President Obama has been quick to bash Mitt Romney for his time at Bain Capital, a venture capital firm. Romney has maintained that his tenure at the firm should instead be considered a strength, as it better prepares him to manage America’s troublesome economy.
In order to better clarify the validity of the claims, it’s best to start off the with facts. Bain Capital was co-founded by Romney to provide venture capital, but it later morphed into a more general investment firm. While at Bain, Romney made investments with the goal of profit. Some companies, due to the invested money from Bain, were able to grow and hire new workers. (Ever heard of an office supplies start-up called Staples?) Other companies, because of restructuring under the influence from Bain, laid off workers.
Obama’s campaign has criticized Romney of heading a firm that destroyed jobs as part of a scheme to make a profit. This accusation skews the real logic behind Bain’s investments. Bain restructured and cut jobs to improve companies, and these improved companies brought higher returns. The ‘improvement’ step is important. After all, jobs at an inefficient company are in danger, but stronger companies are better equipped to provide secure jobs for their employees. Just as better employees improve businesses, better businesses improve the job security of their employees. Obama’s accusations of job destruction don’t hold up when examining from the business point of view.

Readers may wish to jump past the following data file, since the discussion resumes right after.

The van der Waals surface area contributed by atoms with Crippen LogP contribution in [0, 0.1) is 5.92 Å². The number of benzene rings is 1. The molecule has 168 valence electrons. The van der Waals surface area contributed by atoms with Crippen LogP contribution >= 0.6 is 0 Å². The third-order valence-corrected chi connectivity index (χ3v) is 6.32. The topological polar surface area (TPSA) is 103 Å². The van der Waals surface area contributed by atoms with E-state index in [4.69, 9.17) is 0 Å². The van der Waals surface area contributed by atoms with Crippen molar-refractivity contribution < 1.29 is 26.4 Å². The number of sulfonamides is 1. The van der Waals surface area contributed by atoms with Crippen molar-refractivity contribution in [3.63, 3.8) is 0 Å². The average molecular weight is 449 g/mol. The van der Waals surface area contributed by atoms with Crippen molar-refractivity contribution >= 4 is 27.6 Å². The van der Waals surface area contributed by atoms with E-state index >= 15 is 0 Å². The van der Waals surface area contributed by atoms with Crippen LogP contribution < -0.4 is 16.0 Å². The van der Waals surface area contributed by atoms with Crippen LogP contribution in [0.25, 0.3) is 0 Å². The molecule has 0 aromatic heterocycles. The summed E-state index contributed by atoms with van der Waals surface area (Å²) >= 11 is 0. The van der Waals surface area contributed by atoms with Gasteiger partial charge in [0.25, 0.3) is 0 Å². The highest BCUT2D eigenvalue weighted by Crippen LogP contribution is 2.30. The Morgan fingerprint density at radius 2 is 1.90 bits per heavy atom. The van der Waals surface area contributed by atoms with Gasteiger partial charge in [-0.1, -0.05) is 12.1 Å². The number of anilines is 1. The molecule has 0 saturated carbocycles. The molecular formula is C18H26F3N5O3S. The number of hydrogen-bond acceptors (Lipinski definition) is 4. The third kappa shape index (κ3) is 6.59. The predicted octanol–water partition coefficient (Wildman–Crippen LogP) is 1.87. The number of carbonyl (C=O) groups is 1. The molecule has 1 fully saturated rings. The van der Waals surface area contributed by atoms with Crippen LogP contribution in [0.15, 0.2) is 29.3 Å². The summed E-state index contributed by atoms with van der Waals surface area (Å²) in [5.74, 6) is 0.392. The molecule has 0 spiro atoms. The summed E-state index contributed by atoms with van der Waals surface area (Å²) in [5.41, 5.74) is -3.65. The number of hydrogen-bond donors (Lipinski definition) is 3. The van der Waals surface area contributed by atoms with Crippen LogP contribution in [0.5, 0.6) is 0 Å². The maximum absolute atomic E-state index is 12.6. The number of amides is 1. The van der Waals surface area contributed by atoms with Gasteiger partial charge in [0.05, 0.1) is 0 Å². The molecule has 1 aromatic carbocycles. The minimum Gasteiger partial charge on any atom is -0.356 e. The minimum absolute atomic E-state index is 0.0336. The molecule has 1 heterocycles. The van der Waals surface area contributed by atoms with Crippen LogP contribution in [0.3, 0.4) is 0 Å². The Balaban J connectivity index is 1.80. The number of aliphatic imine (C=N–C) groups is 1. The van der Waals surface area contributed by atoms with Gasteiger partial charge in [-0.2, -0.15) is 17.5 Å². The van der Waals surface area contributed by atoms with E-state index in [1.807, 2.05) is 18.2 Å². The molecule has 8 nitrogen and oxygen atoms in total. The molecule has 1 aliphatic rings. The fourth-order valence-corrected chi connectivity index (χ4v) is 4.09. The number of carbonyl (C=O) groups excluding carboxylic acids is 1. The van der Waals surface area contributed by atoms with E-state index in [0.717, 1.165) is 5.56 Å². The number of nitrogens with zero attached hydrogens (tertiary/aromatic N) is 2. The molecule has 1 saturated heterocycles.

A better critique, and one that Obama is starting to embrace, is that Romney’s business experience does not adequately prepare him for the presidency. Romney’s argument all along has been that his time at Bain Capital has strengthened his ability to grow the nation’s economy and create jobs. The growing the economy half makes some sense. Bain’s venture capital helped to grow businesses, and Romney can logically argue that these skills can be applied to the nation’s economy as a whole. However, the job creation argument falls apart quickly for the same reason that Obama’s argument fell apart. The reason: Bain was never designed to create nor destroy jobs. It’s investment goal was to improve businesses and profit from the improvements. Any jobs lost or created were side effects of Bain’s involvement.
Romney seems to come out slightly ahead in this war of rhetoric. However, he should worry about the Bain issue becoming a Pyrrhic victory. After all, the more the news discusses his time with Bain, the more the elitist image many voters have of him becomes ingrained. The average voter did not have the opportunity to help found and run a venture capital firm before the age of 40!
Both Romney’s and Obama’s statements on Bain’s job creating/destroying tactics are flawed. Romney does have an arguable position that the growth associated with venture capital can be applied to growing an economy. Still, any positive is in danger of being cancelled out by the negative, elitist stigma Bain gives Romney in some voters’ minds. No game-changing effects have come from both campaigns arguing about Bain, so let’s hope they find a more meaningful topic of discussion.